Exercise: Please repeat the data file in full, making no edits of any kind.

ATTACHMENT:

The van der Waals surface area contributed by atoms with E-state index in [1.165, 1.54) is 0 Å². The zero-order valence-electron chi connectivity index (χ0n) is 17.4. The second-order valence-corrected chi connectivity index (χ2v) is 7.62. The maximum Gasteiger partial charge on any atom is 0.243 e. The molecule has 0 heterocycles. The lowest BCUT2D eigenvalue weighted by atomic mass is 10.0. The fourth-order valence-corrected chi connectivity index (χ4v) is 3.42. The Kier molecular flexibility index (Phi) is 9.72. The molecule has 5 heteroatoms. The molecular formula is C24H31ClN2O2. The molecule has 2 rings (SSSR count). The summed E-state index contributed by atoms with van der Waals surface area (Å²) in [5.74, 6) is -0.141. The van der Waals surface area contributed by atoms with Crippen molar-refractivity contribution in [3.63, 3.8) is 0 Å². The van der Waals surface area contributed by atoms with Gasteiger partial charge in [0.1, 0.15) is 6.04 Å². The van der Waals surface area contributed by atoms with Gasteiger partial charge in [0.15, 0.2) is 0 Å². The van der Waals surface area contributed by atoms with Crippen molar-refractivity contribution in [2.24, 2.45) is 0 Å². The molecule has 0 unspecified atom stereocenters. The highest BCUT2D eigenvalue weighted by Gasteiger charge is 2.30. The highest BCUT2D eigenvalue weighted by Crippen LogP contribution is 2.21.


The van der Waals surface area contributed by atoms with E-state index in [1.165, 1.54) is 0 Å². The zero-order valence-electron chi connectivity index (χ0n) is 17.4. The second-order valence-corrected chi connectivity index (χ2v) is 7.62. The maximum Gasteiger partial charge on any atom is 0.243 e. The molecule has 0 heterocycles. The lowest BCUT2D eigenvalue weighted by atomic mass is 10.0. The fourth-order valence-corrected chi connectivity index (χ4v) is 3.42. The Kier molecular flexibility index (Phi) is 9.72. The molecule has 5 heteroatoms. The molecular formula is C24H31ClN2O2. The molecule has 2 rings (SSSR count). The summed E-state index contributed by atoms with van der Waals surface area (Å²) in [5.74, 6) is -0.141. The van der Waals surface area contributed by atoms with Crippen molar-refractivity contribution in [3.63, 3.8) is 0 Å². The van der Waals surface area contributed by atoms with Gasteiger partial charge in [0.1, 0.15) is 6.04 Å². The van der Waals surface area contributed by atoms with Gasteiger partial charge in [0.15, 0.2) is 0 Å². The van der Waals surface area contributed by atoms with Crippen molar-refractivity contribution in [2.24, 2.45) is 0 Å². The molecule has 0 unspecified atom stereocenters. The highest BCUT2D eigenvalue weighted by Gasteiger charge is 2.30. The highest BCUT2D eigenvalue weighted by Crippen LogP contribution is 2.21.